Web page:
data mining

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Advertising and Research (Part 1)

Published November 1, 2013 by Mayrbear's Lair

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Introduction

An advertising campaign’s function is to provide information about a brand in a memorable and entertaining fashion. To achieve the most effective response, marketers focus their strategic plans to develop the brand’s positioning with the message and images they choose to communicate. Shimp (2010) suggests that marketers can entice consumers in interesting ways by learning more about their wants and needs, using the information they collect to reach them more effectively (Shimp, 2010). These strategies are commonly used to help advertisers grab the attention of viewers, build trusting relationships with them, and in exchange patrons offer brand loyalty.

To find out more about a target audience media teams implement precision research systems into their campaign efforts to experience maximum benefits for their efforts. Baack and Clow (2012) contend that research systems give marketers insights into: (a) consumer purchasing habits, (b) the merchandise they use, (c) how they make purchases, and (d) other behavior that may affect their interaction with the brand. Advertisers typically focus their research efforts in two areas: product-specific and consumer-oriented data collection to better comprehend their target audience (Baack & Clow, 2012). Research strategies help marketers devise the best methods to communicate their messages more effectively to motivate consumer action. The focus of this study is centered on three academic disciplines that play an integral role in advertising research to help in the development of an effective marketing campaign: (a) data driven management systems to help support brand positioning, (b) the implementation of direct response marketing programs to assist with goal setting strategies, and (c) applying personal selling tactics that can have a profound effect on budget allocation. In addition, the study will also examine how components like data mining, customer profiling, trawling, and frequency programs are important for building customer relationships to help with research efforts. The findings of this study will conclude that companies who implement a disciplined advertising research program which includes strategies to individualize communication with consumers, will experience more success from their efforts. These programs can help address important issues that will influence the development of their promotional campaigns which in turn has an impact on the brand’s positioning, goal achievements, and budget plans.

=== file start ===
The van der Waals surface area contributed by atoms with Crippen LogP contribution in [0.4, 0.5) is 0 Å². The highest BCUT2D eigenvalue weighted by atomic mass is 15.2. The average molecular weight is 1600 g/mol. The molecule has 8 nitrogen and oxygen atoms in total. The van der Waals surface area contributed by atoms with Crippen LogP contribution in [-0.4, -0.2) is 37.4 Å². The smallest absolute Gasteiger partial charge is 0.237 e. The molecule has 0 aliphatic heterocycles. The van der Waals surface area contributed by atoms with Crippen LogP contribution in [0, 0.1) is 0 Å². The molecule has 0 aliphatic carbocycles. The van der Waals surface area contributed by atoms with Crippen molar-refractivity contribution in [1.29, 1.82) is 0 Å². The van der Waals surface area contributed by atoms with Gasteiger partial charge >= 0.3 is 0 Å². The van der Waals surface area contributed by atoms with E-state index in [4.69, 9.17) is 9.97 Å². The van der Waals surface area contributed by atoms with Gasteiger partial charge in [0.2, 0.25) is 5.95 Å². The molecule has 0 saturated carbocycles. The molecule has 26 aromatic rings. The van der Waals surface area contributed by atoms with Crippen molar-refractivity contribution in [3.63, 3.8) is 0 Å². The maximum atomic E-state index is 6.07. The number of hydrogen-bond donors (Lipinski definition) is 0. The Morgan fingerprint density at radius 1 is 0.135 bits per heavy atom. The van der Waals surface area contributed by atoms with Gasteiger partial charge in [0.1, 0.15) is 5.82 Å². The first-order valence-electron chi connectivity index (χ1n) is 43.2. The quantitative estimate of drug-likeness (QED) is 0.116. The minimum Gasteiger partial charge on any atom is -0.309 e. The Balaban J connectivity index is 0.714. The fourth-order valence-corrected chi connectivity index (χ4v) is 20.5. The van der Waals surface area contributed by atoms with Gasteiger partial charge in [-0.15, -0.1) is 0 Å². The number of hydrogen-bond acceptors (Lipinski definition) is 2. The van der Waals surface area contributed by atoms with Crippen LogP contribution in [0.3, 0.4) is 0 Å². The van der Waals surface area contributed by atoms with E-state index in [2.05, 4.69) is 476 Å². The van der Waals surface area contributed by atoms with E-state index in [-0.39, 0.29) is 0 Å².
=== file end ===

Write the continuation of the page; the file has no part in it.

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Data Management and Brand Positioning

Media experts look to position their brand more effectively by including strategic disciplines in their advertising research efforts. King and Young (2010) explained that a brand’s position communicates the benefits, their image, and the key advantages they represent in the way they want to deliver that message to the collective mind of their target audience. In order to determine their brand positioning in the core of their message, they must provide a tangible reason their brand stands out above the competition (King & Young, 2008). To position themselves above others, marketers begin by conducting thorough research on their competitors and collect substantial data to profile consumers as a means to better comprehend the marketplace. This strategy is also effective to help to establish trustworthy relationships with their patrons.